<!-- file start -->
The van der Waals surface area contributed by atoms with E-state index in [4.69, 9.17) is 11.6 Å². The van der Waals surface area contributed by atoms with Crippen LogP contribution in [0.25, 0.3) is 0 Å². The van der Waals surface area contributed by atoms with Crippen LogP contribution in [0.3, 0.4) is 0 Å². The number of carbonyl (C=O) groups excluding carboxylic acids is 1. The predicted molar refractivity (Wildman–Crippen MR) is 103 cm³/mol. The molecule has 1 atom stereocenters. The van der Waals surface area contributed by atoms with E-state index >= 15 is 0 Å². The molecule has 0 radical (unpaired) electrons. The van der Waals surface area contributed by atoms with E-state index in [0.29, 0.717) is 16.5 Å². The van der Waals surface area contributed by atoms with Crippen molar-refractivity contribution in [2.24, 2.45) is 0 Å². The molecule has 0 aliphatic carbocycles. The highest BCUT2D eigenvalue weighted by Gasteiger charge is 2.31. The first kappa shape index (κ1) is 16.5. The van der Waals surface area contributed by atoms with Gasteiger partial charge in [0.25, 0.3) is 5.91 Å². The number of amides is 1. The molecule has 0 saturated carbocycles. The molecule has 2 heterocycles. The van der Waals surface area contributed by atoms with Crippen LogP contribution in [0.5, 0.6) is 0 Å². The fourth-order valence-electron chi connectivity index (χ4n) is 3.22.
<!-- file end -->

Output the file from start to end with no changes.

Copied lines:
The van der Waals surface area contributed by atoms with E-state index in [4.69, 9.17) is 11.6 Å². The van der Waals surface area contributed by atoms with Crippen LogP contribution in [0.25, 0.3) is 0 Å². The van der Waals surface area contributed by atoms with Crippen LogP contribution in [0.3, 0.4) is 0 Å². The number of carbonyl (C=O) groups excluding carboxylic acids is 1. The predicted molar refractivity (Wildman–Crippen MR) is 103 cm³/mol. The molecule has 1 atom stereocenters. The van der Waals surface area contributed by atoms with E-state index >= 15 is 0 Å². The molecule has 0 radical (unpaired) electrons. The van der Waals surface area contributed by atoms with E-state index in [0.29, 0.717) is 16.5 Å². The van der Waals surface area contributed by atoms with Crippen molar-refractivity contribution in [2.24, 2.45) is 0 Å². The molecule has 0 aliphatic carbocycles. The highest BCUT2D eigenvalue weighted by Gasteiger charge is 2.31. The first kappa shape index (κ1) is 16.5. The van der Waals surface area contributed by atoms with Gasteiger partial charge in [0.25, 0.3) is 5.91 Å². The number of amides is 1. The molecule has 0 saturated carbocycles. The molecule has 2 heterocycles. The van der Waals surface area contributed by atoms with Crippen LogP contribution in [0.5, 0.6) is 0 Å². The fourth-order valence-electron chi connectivity index (χ4n) is 3.22.